Depending on how fit you are, this may take a morning or longer.
14. The Alcázar of Seville
This palace is often referred to as the most beautiful palace in all of Spain. It is certainly one of outstanding examples of mudéjar architecture. The top part is still inhabited by the royal family, while parts of the lower section is open to the public.
This is the oldest royal palace in Europe, which is still in use. It is part of UNESCO world heritage sites.
The palace is very large, being spread over seven hectares of gardens, and 17,000 square meters of buildings.
The buildings range from the 11th to the 16th centuries, with different architecture from each period.
Allow yourself most of the day to see the palace and then the extensive gardens.
15. The Holy Chalice of Valencia
Many tales have been told about The Holy Grail, and this is added to the list. This does, however look the part, being spectacularly beautiful.
Whether you believe the theory or not, you will find that this chalice is lovely to look at. You will find the Chalice in the Chapel of the Holy Grail in Valencia.
Note at the top the cup which is of chocolate-red agate, while the base, handles and adornments were added many years later. The theory is that St Peter took the chalice to Rome, and then it was brought to Spain by a Vatican soldier.
This will not take you more than an hour to see, although the area is worth spending more time in, as it is very beautiful.
The name, literally translated means ‘saw mountain’, and this is related to the rock formations which you will see in the distance. The sedimentary rock is a striking pink shade. This is Spain’s first national Park.
The monastery, which is a Benedictine Abbey, can be reached by road, or by cable car, or the Montserrat Rack Railway. You can get to the start of them from the station in Barcelona.
If you choose to hike up to the Abbey, you will see many abandoned caves where the monks used to live.
The highest point of Montserrat is ‘Sant Jeroni’, and this stands an impressive 1,236 metres above sea level. There are many hiking trails which you can follow, and these will lead you up to the entrance of the monastery.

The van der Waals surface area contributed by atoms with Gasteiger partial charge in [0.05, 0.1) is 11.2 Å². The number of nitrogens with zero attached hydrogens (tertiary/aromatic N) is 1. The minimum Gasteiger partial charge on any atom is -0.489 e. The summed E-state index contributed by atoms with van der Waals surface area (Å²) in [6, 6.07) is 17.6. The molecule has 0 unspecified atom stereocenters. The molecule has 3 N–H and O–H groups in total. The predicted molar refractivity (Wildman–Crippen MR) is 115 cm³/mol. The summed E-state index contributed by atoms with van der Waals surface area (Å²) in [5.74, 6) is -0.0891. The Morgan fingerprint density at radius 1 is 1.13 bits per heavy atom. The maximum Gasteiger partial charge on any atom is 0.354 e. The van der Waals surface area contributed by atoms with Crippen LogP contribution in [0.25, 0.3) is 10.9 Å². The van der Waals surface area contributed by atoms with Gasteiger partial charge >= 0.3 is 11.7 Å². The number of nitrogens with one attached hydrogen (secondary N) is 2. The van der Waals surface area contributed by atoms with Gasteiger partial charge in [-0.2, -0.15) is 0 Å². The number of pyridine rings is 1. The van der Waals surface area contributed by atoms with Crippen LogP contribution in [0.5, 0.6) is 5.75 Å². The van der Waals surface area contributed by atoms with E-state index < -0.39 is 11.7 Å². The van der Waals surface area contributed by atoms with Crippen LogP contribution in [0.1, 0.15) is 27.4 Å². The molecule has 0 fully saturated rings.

Hikers will recognise the Cavall Bernat which stands at 1,111 metres, and is very popular with climbers.
Be sure to take correct clothing and shoes, and supplies before you go. This may not be suitable for children or people who are not in good health.
17. Buen Retiro Park
This park, which is one of the largest in Madrid, is translated as the ‘Park of Pleasant Retreat’. It was the property of the royal family until the 19th century, when it became open to the public.
It is a huge green area in the middle of a vibrant city, and it is filled with amazing surprises such as sculptures, monuments, galleries, and lakes.
You will often find that outdoor events are held here through the year. The gardens have been left unattended through the years and then restored to their former beauty, as you will find them now.
The amazing rose garden was built by chief gardener, Cecilio Rodriguez, in 1930-1940, and is well worth visiting.
Pack a picnic lunch, and take time to admire the work which has been carried out to restore the park.
18. Barcelona Supercomputing Centre
If computers turn your head, or fascinate you in any way, then you must see this computer, which is now housed in a disused chapel in Barcelona.
It is one of the largest computers in Europe. The computer has been in the chapel since 2005, and it is called the Mare Nostrum.
The computer is used to predict weather, and helps in fields of research such as human genome mapping.
Looking at the computer, you may think that it is just a pile of black computer stacks encased in glass.
The church was rebuilt in the 19th century after the civil war, then used as a catholic church until 1960. It was then deconsecrated and taken over for other purposes.
The Mare Nostrum may not be the most powerful computer any more, but you will agree that it certainly has the most visual appeal, as thousands of people arrive every month to view it.
19. Masia Freixa
You will see Gaudi’s influence in the design of this building. The combination of traditional and modern shapes was initially the design of Louis Paralleda Muncunill, who was inspired by Gaudi.
The building was for many years the home of the Municipal Conservatory of Music.
Take time to wander through the elliptical arches and note the high tower, which is a great example of modernism.
This will not take you longer than two or three hours to look at, but it is worth spending some time exploring the area around it.
20. Barrio de La Latina
This is a neighbourhood, rather than a specific place. It is the oldest area of Madrid, with narrow streets and large open squares. The area was initially named after the old hospital which was founded in 1499 and called ‘La Latina’.